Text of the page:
For the past few years I’ve been a bigger proponent of Zero-RB than most, but even I qualified that by saying that if you had a top-four pick, you probably shouldn’t employ the strategy. That has changed for 2022. I’m fine with taking both Justin Jefferson and Cooper Kupp in the first four picks, which opens up a wider range of Zero-RB paths than past years, when it was mostly only available to teams drafting in the back half of the first round.
One thing that hasn’t changed is that catches must count. I’d prefer they count for a full point, but this strategy can work in a 0.5 PPR league as well, just not for teams with a top-five pick. If you’re able to start two quarterbacks, all the better. If it’s tight end premium as well, then we’ve reached the point where I actually prefer Zero-RB.
As a proponent of no intentional positional strategy, this is where I must emphasize that you should not lock yourself into a Zero-RB approach. If you’re in a league with a bunch of guys eschewing running back, you should be stockpiling them. You should never be stuck in a particular draft strategy without consideration of what your league-mates are doing. This article is about employing Zero-RB when the strategy presents itself as the best option, not about locking it in beforehand.
Now that we’ve straightened out when to go Zero-RB, let’s talk about how. In my Running Back Preview I gave you my favorite Zero-RB targets, and I’ll update those as ADP gets more firm. But first I’d like to tackle the dream Zero-RB build, then three paths based on current ADP.
My dream scenario starts with me landing Jefferson in Round 1, Mark Andrews in Round 2, D.J. Moore in Round 3, Brandin Cooks in Round 4, and Mike Williams in Round 5. That gives me four of my top-14 wide receivers and my No. 2 tight end.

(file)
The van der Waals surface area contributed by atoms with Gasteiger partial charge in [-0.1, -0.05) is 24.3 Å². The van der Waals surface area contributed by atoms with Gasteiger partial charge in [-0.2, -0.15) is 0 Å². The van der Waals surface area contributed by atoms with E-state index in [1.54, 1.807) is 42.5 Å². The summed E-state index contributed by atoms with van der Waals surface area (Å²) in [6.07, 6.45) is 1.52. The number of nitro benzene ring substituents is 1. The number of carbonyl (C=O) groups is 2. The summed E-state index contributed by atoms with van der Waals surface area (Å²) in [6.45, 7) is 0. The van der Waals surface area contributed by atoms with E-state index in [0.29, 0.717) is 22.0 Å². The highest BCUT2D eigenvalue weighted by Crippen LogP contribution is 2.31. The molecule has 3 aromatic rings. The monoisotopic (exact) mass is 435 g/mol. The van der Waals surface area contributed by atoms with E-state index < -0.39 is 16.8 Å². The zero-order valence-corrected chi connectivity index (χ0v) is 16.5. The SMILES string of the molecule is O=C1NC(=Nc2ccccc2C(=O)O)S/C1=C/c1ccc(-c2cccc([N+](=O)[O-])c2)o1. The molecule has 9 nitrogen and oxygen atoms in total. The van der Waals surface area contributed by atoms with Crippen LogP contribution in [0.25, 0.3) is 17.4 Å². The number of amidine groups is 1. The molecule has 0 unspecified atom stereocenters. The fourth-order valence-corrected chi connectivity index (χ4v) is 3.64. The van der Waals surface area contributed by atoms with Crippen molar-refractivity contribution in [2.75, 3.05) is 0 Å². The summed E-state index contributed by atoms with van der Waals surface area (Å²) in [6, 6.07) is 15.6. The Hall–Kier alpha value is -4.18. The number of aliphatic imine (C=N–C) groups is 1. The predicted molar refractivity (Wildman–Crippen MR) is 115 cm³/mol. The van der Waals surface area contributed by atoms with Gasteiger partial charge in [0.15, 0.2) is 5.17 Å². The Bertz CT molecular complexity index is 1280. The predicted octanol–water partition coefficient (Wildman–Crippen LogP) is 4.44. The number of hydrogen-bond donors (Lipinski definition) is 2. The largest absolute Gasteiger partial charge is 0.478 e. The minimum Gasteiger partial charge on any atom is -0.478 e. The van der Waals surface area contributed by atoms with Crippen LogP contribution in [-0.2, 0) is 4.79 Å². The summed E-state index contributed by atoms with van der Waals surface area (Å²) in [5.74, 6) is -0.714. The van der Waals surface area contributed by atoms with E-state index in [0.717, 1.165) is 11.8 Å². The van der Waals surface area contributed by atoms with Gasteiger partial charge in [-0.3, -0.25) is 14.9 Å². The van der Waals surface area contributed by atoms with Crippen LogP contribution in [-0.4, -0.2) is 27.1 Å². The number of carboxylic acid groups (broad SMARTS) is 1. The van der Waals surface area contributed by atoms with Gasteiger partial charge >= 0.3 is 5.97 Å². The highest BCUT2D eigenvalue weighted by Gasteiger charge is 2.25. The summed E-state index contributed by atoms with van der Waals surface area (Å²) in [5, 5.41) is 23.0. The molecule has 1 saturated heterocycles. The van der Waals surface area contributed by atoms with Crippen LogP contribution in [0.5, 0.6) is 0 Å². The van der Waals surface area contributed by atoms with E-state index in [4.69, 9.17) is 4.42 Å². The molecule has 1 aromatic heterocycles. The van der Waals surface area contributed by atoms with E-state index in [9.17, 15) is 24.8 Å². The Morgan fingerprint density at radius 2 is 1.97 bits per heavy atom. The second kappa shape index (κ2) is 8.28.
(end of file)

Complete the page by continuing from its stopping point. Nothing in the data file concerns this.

The only place, other than running back, this team is lacking is at quarterback. If you’re really feeling frisky you can possibly find Jalen Hurts in Round 6. If you miss him, Tom Brady could be there in Round 7. If you’re in a league that goes crazy for quarterbacks early, then your first five picks may be even better than my dream scenario. In that case I could target one of Trey Lance or Justin Fields and pair them with one of Kirk Cousins, Matthew Stafford, Aaron Rodgers, or Derek Carr.
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Now, it’s possible if you’re at the back end of the draft that you miss out on Kupp, Jefferson, and Ja’Marr Chase in Round 1. In the scenario, I’m pivoting to Travis Kelce and replacing Andrews in Round 2 with Stefon Diggs. Let’s look at three possible starts based on different draft positions you could build from. I’ll go through Round 6 on the Hurts build, and through Round 5 on the others. Note, all three of these builds are possible according to Fantasy Pros Consensus PPR ADP:
- Pick 4 Justin Jefferson, Mark Andrews, D.J. Moore, Brandin Cooks, Mike Williams
- Pick 8 Ja’Marr Chase, Mark Andrews, Michael Pittman, D.J. Moore, Courtland Sutton, Jalen Hurts
- Pick 11 Travis Kelce, Stefon Diggs, Michael Pittman, D.J. Moore, Courtland Sutton